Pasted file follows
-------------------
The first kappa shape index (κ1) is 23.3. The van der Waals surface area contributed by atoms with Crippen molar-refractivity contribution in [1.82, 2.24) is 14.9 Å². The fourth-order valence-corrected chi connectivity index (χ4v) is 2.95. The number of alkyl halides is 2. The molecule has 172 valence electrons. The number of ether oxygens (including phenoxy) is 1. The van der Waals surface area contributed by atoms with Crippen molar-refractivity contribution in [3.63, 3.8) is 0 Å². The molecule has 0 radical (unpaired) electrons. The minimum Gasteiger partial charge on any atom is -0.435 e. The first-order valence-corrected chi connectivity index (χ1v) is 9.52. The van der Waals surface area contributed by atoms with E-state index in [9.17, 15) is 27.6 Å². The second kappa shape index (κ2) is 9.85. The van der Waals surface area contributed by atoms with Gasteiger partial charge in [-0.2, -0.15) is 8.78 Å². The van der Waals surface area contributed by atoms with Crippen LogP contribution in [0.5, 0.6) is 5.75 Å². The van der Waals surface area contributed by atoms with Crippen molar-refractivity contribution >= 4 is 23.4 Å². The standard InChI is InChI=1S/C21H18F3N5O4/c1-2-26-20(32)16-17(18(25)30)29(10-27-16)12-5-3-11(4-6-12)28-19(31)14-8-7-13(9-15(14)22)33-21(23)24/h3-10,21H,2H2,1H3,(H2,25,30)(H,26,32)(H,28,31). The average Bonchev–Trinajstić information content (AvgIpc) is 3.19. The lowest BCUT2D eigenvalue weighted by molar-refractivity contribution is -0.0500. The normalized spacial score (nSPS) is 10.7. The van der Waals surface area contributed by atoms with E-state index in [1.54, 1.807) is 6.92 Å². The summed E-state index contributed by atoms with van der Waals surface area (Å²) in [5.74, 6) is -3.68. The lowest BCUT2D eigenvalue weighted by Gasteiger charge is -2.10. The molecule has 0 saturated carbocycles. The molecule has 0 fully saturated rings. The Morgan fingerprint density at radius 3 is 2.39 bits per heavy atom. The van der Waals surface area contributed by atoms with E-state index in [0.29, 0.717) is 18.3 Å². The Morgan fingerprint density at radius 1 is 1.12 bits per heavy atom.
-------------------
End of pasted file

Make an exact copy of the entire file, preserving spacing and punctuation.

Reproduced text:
The first kappa shape index (κ1) is 23.3. The van der Waals surface area contributed by atoms with Crippen molar-refractivity contribution in [1.82, 2.24) is 14.9 Å². The fourth-order valence-corrected chi connectivity index (χ4v) is 2.95. The number of alkyl halides is 2. The molecule has 172 valence electrons. The number of ether oxygens (including phenoxy) is 1. The van der Waals surface area contributed by atoms with Crippen molar-refractivity contribution in [3.63, 3.8) is 0 Å². The molecule has 0 radical (unpaired) electrons. The minimum Gasteiger partial charge on any atom is -0.435 e. The first-order valence-corrected chi connectivity index (χ1v) is 9.52. The van der Waals surface area contributed by atoms with E-state index in [9.17, 15) is 27.6 Å². The second kappa shape index (κ2) is 9.85. The van der Waals surface area contributed by atoms with Gasteiger partial charge in [-0.2, -0.15) is 8.78 Å². The van der Waals surface area contributed by atoms with Crippen LogP contribution in [0.5, 0.6) is 5.75 Å². The van der Waals surface area contributed by atoms with Crippen molar-refractivity contribution >= 4 is 23.4 Å². The standard InChI is InChI=1S/C21H18F3N5O4/c1-2-26-20(32)16-17(18(25)30)29(10-27-16)12-5-3-11(4-6-12)28-19(31)14-8-7-13(9-15(14)22)33-21(23)24/h3-10,21H,2H2,1H3,(H2,25,30)(H,26,32)(H,28,31). The average Bonchev–Trinajstić information content (AvgIpc) is 3.19. The lowest BCUT2D eigenvalue weighted by molar-refractivity contribution is -0.0500. The normalized spacial score (nSPS) is 10.7. The van der Waals surface area contributed by atoms with E-state index in [1.54, 1.807) is 6.92 Å². The summed E-state index contributed by atoms with van der Waals surface area (Å²) in [5.74, 6) is -3.68. The lowest BCUT2D eigenvalue weighted by Gasteiger charge is -2.10. The molecule has 0 saturated carbocycles. The molecule has 0 fully saturated rings. The Morgan fingerprint density at radius 3 is 2.39 bits per heavy atom. The van der Waals surface area contributed by atoms with E-state index in [0.29, 0.717) is 18.3 Å². The Morgan fingerprint density at radius 1 is 1.12 bits per heavy atom.